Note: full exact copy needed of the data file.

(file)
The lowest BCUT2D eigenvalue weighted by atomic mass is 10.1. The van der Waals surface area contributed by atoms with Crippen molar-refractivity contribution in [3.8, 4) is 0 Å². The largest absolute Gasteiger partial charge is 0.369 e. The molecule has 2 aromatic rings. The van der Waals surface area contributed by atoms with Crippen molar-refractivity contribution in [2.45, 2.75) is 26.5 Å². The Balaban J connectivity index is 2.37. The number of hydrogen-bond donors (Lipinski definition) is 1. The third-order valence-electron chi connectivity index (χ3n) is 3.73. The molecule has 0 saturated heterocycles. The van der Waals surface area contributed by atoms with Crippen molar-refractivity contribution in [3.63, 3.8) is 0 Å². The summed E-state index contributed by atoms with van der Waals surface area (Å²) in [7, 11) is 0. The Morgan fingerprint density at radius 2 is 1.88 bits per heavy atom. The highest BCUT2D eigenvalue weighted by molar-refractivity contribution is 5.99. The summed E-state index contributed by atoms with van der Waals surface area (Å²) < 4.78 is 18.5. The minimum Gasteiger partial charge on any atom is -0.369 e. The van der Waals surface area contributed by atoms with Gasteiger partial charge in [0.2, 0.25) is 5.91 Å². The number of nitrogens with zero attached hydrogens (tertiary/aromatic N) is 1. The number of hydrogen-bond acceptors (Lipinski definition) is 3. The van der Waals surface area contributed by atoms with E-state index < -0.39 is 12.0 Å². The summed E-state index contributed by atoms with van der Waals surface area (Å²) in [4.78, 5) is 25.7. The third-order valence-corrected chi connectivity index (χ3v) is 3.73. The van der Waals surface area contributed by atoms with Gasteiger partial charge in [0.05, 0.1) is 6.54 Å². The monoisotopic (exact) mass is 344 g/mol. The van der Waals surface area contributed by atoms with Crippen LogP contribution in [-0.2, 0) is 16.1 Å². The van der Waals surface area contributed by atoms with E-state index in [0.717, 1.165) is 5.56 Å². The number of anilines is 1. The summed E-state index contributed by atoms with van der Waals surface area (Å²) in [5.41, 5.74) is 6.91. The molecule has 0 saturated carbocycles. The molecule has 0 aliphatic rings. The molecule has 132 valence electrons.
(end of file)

The lowest BCUT2D eigenvalue weighted by atomic mass is 10.1. The van der Waals surface area contributed by atoms with Crippen molar-refractivity contribution in [3.8, 4) is 0 Å². The largest absolute Gasteiger partial charge is 0.369 e. The molecule has 2 aromatic rings. The van der Waals surface area contributed by atoms with Crippen molar-refractivity contribution in [2.45, 2.75) is 26.5 Å². The Balaban J connectivity index is 2.37. The number of hydrogen-bond donors (Lipinski definition) is 1. The third-order valence-electron chi connectivity index (χ3n) is 3.73. The molecule has 0 saturated heterocycles. The van der Waals surface area contributed by atoms with Crippen molar-refractivity contribution in [3.63, 3.8) is 0 Å². The summed E-state index contributed by atoms with van der Waals surface area (Å²) in [7, 11) is 0. The Morgan fingerprint density at radius 2 is 1.88 bits per heavy atom. The highest BCUT2D eigenvalue weighted by molar-refractivity contribution is 5.99. The summed E-state index contributed by atoms with van der Waals surface area (Å²) < 4.78 is 18.5. The minimum Gasteiger partial charge on any atom is -0.369 e. The van der Waals surface area contributed by atoms with Gasteiger partial charge in [0.2, 0.25) is 5.91 Å². The number of nitrogens with zero attached hydrogens (tertiary/aromatic N) is 1. The number of hydrogen-bond acceptors (Lipinski definition) is 3. The van der Waals surface area contributed by atoms with E-state index < -0.39 is 12.0 Å². The summed E-state index contributed by atoms with van der Waals surface area (Å²) in [4.78, 5) is 25.7. The third-order valence-corrected chi connectivity index (χ3v) is 3.73. The van der Waals surface area contributed by atoms with Gasteiger partial charge in [0.05, 0.1) is 6.54 Å². The monoisotopic (exact) mass is 344 g/mol. The van der Waals surface area contributed by atoms with Crippen LogP contribution in [-0.2, 0) is 16.1 Å². The van der Waals surface area contributed by atoms with E-state index in [0.717, 1.165) is 5.56 Å². The number of anilines is 1. The summed E-state index contributed by atoms with van der Waals surface area (Å²) in [5.41, 5.74) is 6.91. The molecule has 0 saturated carbocycles. The molecule has 0 aliphatic rings. The molecule has 132 valence electrons.